Format

Send to:

Choose Destination
See comment in PubMed Commons below
Antivir Ther. 2011;16(8):1139-47. doi: 10.3851/IMP1918.

Pharmacokinetics of antiretroviral drugs in anatomical sanctuary sites: the fetal compartment (placenta and amniotic fluid).

Author information

  • 1Department of Molecular and Clinical Pharmacology, University of Liverpool, Liverpool, UK. l.j.else@liv.ac.uk

Abstract

HIV resides within anatomical 'sanctuary sites' where local drug exposure and viral dynamics may differ significantly from the systemic compartment. Widespread implementation of antiretroviral therapy has seen a significant decline in the incidence of mother-to-child transmission (MTCT) of HIV. In addition to suppression of maternal plasma/genital viral loads, antiretroviral agents that cross the placenta and achieve adequate concentrations in the fetal compartment may exert a greater prophylactic effect. Penetration of antiretrovirals in the fetal compartment is expressed by accumulation ratios derived from the measurement of drug concentrations in paired maternal plasma and umbilical cord samples. The nucleoside analogues and nevirapine accumulate extensively in cord blood and in the surrounding amniotic fluid, whereas the protease inhibitors (PIs) exhibit low-to-moderate placental accumulation. Early data suggest that high placental/neonatal concentrations are achieved with raltegravir, but to a lesser extent with etravirine and maraviroc (rank order of accumulation: raltegravir/nucleoside reverse transcriptase inhibitor [tenofovir > zidovudine/lamivudine/emtricitabine/stavudine/abacavir] > non-nucleoside reverse transcriptase inhibitor [nevirapine > etravirine] > PI > maraviroc/enfuvirtide). More comprehensive in vivo pharmacokinetic data are required to justify the potential use of these agents as safe and effective options during pregnancy.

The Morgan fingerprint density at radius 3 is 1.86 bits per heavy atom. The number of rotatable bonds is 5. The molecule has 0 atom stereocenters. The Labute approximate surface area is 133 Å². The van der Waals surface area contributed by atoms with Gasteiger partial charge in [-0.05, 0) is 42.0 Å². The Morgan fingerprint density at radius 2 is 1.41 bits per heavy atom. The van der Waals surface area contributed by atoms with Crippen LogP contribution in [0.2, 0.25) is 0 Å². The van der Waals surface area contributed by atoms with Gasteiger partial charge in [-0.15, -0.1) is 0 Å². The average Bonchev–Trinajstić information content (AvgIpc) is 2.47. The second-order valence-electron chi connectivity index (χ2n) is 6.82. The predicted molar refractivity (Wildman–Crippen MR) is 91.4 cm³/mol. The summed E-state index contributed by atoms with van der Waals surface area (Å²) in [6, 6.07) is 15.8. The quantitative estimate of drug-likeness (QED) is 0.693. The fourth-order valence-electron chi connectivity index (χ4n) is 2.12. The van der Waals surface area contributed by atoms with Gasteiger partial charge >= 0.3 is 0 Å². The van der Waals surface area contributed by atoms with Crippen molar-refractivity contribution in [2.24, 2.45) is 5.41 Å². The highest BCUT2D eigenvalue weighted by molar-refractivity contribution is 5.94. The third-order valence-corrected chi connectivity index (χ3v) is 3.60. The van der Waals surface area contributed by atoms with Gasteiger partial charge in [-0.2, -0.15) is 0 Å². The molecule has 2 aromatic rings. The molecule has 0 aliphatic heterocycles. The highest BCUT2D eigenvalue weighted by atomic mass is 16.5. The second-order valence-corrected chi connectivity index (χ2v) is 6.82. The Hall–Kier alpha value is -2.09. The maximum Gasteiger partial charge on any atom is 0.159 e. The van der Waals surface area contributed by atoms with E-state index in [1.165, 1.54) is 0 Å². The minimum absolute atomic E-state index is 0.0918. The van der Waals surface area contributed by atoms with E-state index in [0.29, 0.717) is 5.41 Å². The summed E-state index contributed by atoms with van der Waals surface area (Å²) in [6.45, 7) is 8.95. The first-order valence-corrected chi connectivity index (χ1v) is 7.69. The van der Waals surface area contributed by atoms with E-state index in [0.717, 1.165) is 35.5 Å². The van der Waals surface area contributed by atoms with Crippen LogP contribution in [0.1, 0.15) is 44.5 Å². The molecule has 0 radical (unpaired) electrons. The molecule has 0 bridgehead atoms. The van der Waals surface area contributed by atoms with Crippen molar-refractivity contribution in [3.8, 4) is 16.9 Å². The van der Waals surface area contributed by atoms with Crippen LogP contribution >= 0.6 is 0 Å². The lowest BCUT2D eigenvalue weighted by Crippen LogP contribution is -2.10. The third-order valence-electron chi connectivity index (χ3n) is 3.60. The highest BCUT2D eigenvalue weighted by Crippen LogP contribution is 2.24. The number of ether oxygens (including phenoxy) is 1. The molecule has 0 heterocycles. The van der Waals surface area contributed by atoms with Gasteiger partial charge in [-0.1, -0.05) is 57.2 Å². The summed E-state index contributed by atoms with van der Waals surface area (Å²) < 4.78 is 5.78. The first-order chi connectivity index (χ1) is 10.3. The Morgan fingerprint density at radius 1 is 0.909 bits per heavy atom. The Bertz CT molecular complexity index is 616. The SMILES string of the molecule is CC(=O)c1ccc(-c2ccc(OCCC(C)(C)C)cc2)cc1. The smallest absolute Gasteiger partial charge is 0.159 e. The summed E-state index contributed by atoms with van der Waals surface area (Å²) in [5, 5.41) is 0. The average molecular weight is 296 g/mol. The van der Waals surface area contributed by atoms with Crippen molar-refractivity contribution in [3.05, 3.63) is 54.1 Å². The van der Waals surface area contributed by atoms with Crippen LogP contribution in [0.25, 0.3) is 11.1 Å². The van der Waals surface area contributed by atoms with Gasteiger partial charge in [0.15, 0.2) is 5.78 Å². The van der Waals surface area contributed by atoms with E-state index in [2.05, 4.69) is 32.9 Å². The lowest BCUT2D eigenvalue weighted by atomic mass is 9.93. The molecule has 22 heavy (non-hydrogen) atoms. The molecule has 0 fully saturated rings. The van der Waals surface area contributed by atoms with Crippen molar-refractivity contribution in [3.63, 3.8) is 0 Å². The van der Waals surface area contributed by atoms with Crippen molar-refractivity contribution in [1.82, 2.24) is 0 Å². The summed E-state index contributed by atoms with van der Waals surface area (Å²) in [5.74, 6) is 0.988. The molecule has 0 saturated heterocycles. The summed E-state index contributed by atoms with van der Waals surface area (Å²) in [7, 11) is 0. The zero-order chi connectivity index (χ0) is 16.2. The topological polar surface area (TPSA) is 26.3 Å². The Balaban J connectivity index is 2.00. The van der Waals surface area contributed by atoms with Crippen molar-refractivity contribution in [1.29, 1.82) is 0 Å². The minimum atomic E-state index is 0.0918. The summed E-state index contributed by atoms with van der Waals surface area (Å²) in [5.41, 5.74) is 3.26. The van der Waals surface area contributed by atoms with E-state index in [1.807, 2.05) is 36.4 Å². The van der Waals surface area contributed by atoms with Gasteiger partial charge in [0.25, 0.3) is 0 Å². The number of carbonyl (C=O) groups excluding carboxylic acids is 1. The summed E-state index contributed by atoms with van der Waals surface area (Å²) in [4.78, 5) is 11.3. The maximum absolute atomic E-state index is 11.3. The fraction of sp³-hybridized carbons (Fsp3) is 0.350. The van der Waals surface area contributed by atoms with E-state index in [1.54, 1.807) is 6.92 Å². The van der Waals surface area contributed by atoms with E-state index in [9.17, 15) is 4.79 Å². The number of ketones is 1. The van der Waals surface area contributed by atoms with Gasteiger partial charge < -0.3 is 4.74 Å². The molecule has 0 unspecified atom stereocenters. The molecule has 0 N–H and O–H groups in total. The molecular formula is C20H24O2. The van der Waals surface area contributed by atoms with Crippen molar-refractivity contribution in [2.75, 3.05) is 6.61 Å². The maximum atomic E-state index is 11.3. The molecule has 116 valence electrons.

PMID:
22155898
[PubMed - indexed for MEDLINE]

Publication Types, MeSH Terms, Substances, Grant Support

Publication Types

MeSH Terms

Substances

Grant Support

PubMed Commons home

PubMed Commons

0 comments
How to join PubMed Commons

    Supplemental Content

    Loading ...
    Write to the Help Desk